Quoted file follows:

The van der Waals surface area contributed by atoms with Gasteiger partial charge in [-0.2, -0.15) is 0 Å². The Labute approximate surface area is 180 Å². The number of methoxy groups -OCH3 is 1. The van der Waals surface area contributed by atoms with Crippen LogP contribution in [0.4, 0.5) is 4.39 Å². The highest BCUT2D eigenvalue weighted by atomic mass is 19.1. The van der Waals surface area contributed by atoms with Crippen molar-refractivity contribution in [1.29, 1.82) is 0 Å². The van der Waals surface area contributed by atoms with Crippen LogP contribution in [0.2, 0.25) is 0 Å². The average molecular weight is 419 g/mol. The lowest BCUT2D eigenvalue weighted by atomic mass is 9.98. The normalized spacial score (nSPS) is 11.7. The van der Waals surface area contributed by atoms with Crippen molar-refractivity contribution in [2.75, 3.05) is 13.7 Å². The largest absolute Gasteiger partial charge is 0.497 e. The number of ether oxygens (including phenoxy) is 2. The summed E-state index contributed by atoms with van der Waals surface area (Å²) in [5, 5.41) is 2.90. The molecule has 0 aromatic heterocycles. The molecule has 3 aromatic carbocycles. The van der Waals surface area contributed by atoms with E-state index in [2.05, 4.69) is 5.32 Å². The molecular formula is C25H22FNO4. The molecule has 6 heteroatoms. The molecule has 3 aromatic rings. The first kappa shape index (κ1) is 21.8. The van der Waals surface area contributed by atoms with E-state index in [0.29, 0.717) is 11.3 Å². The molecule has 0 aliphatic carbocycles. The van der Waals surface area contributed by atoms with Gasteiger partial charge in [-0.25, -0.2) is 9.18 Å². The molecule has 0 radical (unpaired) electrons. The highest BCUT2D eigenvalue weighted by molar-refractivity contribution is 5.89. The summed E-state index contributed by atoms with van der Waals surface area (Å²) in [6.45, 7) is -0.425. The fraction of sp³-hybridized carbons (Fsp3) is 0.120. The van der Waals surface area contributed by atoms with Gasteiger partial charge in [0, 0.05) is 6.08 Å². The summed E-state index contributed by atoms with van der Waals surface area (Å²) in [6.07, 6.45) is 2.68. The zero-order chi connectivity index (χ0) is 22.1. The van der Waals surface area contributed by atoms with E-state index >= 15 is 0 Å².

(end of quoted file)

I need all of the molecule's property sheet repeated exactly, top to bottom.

The van der Waals surface area contributed by atoms with Gasteiger partial charge in [-0.2, -0.15) is 0 Å². The Labute approximate surface area is 180 Å². The number of methoxy groups -OCH3 is 1. The van der Waals surface area contributed by atoms with Crippen LogP contribution in [0.4, 0.5) is 4.39 Å². The highest BCUT2D eigenvalue weighted by atomic mass is 19.1. The van der Waals surface area contributed by atoms with Crippen molar-refractivity contribution in [1.29, 1.82) is 0 Å². The van der Waals surface area contributed by atoms with Crippen LogP contribution in [0.2, 0.25) is 0 Å². The average molecular weight is 419 g/mol. The lowest BCUT2D eigenvalue weighted by atomic mass is 9.98. The normalized spacial score (nSPS) is 11.7. The van der Waals surface area contributed by atoms with Crippen molar-refractivity contribution in [2.75, 3.05) is 13.7 Å². The largest absolute Gasteiger partial charge is 0.497 e. The number of ether oxygens (including phenoxy) is 2. The summed E-state index contributed by atoms with van der Waals surface area (Å²) in [5, 5.41) is 2.90. The molecule has 0 aromatic heterocycles. The molecule has 3 aromatic carbocycles. The van der Waals surface area contributed by atoms with E-state index in [2.05, 4.69) is 5.32 Å². The molecular formula is C25H22FNO4. The molecule has 6 heteroatoms. The molecule has 3 aromatic rings. The first kappa shape index (κ1) is 21.8. The van der Waals surface area contributed by atoms with E-state index in [0.29, 0.717) is 11.3 Å². The molecule has 0 aliphatic carbocycles. The van der Waals surface area contributed by atoms with Gasteiger partial charge in [-0.25, -0.2) is 9.18 Å². The molecule has 0 radical (unpaired) electrons. The highest BCUT2D eigenvalue weighted by molar-refractivity contribution is 5.89. The summed E-state index contributed by atoms with van der Waals surface area (Å²) in [6.45, 7) is -0.425. The fraction of sp³-hybridized carbons (Fsp3) is 0.120. The van der Waals surface area contributed by atoms with Gasteiger partial charge in [0, 0.05) is 6.08 Å². The summed E-state index contributed by atoms with van der Waals surface area (Å²) in [6.07, 6.45) is 2.68. The zero-order chi connectivity index (χ0) is 22.1. The van der Waals surface area contributed by atoms with E-state index >= 15 is 0 Å².